Roaming the internet creates a trail that remains when you close the web browser or sign out of a service. This collection of data is your digital footprint, and it serves to build a profile in the online world that is not necessarily associated with your person.
Your digital footprint, also known as a digital shadow, is the sum of your entire activity on the internet. It is generated when you visit a website, access a service or use a web application. Your online activity is passively tracked through cookies typically, but your actions also have a significant contribution.
Consider that when you land on a web page, the minimum information disclosed to the owner includes the IP address – which can give away your geographical location, operating system, and web browser used. Additional data can be added, though.
Any mark you leave in the online world is recorded and adds to your digital footprint. Reactions to posts on social media, comments to articles, surveys taken, subscriptions to newsletters, votes, shared photos, and other forms of online expression create a footprint that can be used to identify you in the real world.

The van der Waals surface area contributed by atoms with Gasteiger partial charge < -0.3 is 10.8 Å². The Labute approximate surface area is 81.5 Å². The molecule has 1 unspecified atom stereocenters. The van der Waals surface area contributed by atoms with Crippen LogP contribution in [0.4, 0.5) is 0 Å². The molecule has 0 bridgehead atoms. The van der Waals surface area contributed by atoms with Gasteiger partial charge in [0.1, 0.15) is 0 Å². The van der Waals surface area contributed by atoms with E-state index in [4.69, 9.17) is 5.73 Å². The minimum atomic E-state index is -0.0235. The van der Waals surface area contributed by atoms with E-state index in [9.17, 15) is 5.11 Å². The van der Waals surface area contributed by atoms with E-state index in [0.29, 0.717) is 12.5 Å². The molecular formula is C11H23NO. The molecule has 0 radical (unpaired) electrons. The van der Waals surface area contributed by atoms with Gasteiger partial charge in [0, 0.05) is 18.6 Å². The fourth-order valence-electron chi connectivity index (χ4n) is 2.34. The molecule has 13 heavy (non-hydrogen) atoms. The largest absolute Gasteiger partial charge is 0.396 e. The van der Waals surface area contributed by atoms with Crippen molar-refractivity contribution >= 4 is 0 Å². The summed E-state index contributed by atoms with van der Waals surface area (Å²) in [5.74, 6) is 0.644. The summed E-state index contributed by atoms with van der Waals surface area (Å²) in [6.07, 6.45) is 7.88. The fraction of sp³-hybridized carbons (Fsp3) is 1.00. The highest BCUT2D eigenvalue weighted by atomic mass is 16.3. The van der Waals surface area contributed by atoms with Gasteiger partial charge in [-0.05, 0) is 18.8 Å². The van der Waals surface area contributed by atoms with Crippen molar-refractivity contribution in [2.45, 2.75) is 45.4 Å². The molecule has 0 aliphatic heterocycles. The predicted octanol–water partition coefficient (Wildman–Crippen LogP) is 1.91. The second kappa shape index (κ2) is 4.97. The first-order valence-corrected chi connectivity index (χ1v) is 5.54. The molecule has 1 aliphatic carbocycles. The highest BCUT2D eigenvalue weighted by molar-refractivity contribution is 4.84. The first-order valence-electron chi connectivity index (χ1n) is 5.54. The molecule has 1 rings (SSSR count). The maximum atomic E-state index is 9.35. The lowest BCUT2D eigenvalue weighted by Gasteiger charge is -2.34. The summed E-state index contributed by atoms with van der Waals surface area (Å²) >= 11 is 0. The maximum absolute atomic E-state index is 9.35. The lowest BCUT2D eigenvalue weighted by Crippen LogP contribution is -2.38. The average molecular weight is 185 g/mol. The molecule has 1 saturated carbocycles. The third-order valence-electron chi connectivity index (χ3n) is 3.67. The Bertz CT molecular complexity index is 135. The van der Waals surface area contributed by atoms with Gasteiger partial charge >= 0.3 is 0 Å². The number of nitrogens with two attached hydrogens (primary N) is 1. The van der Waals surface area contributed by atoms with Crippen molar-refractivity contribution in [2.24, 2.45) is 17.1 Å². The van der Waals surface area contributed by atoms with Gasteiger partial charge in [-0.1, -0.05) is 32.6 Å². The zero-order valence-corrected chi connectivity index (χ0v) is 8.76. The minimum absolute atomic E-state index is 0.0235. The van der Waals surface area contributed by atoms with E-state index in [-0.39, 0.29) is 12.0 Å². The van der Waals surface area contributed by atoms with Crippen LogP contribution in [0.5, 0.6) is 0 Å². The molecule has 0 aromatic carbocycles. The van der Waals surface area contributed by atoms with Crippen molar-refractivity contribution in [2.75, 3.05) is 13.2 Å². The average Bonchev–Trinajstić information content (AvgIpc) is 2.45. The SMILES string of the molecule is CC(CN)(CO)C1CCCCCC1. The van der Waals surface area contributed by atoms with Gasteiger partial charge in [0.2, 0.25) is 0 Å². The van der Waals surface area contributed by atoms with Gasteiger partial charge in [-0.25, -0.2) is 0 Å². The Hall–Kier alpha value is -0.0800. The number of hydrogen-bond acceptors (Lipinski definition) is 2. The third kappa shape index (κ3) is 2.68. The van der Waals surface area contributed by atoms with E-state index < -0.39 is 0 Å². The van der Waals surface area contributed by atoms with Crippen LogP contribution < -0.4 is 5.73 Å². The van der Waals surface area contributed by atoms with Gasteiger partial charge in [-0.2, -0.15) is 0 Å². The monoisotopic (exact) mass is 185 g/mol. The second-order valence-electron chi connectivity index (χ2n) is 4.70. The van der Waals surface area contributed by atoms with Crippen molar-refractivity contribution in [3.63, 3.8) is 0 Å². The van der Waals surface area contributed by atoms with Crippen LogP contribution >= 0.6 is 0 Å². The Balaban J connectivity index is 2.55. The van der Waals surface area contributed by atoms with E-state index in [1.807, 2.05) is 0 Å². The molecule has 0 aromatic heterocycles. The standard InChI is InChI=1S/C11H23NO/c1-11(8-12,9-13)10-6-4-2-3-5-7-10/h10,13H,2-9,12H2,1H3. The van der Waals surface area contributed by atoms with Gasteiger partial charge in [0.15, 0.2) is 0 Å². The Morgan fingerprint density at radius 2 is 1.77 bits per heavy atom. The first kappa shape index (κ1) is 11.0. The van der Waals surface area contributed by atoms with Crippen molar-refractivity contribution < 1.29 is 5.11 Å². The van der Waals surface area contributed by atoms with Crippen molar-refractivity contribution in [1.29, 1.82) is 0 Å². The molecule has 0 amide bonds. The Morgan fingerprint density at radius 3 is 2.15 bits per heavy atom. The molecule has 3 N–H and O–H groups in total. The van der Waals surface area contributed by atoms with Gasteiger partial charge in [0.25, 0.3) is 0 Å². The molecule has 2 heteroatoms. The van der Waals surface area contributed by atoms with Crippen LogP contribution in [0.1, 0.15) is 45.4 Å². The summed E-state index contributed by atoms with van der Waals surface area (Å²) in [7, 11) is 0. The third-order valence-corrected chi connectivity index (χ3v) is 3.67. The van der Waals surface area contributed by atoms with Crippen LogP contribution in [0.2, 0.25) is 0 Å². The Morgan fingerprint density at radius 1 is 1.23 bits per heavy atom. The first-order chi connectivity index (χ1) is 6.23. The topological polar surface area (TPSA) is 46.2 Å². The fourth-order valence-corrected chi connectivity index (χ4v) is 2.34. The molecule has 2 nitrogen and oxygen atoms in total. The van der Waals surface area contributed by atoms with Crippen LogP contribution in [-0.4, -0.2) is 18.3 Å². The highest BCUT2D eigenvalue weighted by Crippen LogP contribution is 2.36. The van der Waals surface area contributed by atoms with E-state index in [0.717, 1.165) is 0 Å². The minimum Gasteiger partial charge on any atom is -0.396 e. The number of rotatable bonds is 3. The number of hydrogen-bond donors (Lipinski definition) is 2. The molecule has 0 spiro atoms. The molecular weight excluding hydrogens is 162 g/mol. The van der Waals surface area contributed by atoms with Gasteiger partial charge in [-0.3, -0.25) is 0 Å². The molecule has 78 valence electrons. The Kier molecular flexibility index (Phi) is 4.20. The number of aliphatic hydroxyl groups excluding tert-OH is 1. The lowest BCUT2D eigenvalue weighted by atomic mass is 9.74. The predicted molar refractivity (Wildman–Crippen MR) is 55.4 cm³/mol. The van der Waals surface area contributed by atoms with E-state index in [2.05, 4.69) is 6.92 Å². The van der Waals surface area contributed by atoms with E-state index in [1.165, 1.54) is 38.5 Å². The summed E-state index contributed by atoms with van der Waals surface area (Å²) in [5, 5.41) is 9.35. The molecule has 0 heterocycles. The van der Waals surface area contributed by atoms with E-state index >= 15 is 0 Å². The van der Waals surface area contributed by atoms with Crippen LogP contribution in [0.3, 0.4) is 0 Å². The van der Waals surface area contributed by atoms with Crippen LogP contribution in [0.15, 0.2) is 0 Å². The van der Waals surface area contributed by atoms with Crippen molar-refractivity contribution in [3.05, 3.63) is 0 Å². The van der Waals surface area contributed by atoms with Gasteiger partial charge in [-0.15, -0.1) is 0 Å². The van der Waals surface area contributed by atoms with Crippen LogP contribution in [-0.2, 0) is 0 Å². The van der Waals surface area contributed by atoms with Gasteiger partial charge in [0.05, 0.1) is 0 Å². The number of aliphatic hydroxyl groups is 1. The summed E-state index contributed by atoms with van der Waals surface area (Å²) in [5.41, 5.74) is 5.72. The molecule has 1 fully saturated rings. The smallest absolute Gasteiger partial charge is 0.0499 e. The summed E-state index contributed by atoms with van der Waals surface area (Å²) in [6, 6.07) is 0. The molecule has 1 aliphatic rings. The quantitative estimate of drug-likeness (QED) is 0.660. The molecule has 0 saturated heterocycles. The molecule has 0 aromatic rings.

Specialized companies (data brokers) collate these breadcrumbs into a rich profile that contains comprehensive demographic data, interests, purchase behavior, and affiliations. Depending on the details you leave online and the reach of the data broker, the profile may also include sensitive information that is best kept private.
How does your digital footprint affect you?
Digital footprints are used to form a better picture of you as an internet user, with all your likes and dislikes. This helps third parties serve content that will cause you to react in an expected way. The advertising industry relies heavily on these trails to deliver customized ads on the pages you visit.
Your active digital footprint is shaped by what you leave on the internet intentionally. Public posts, reactions on social media platforms, and other forms of deliberate sharing online are of more interest to certain parties.
Recruiters and employers often look at profiles on social media or public networks for background checks of current and potential employees. If inappropriate content is discovered, the employer can reject a candidate or fire an existing one.
Some actors have a more nefarious agenda that can create damage by taking advantage of an easier to find, more prominent identity on the web. Malicious parties can benefit from your oversharing to seriously impact your online privacy and reputation or to obtain financial rewards.
Oversharing exposes young users to online bullying and harassment, while adults can fall victim to scams and social engineering attacks that make use of exposed pieces of personal info. The risk of identity theft and financial loss increases as well.
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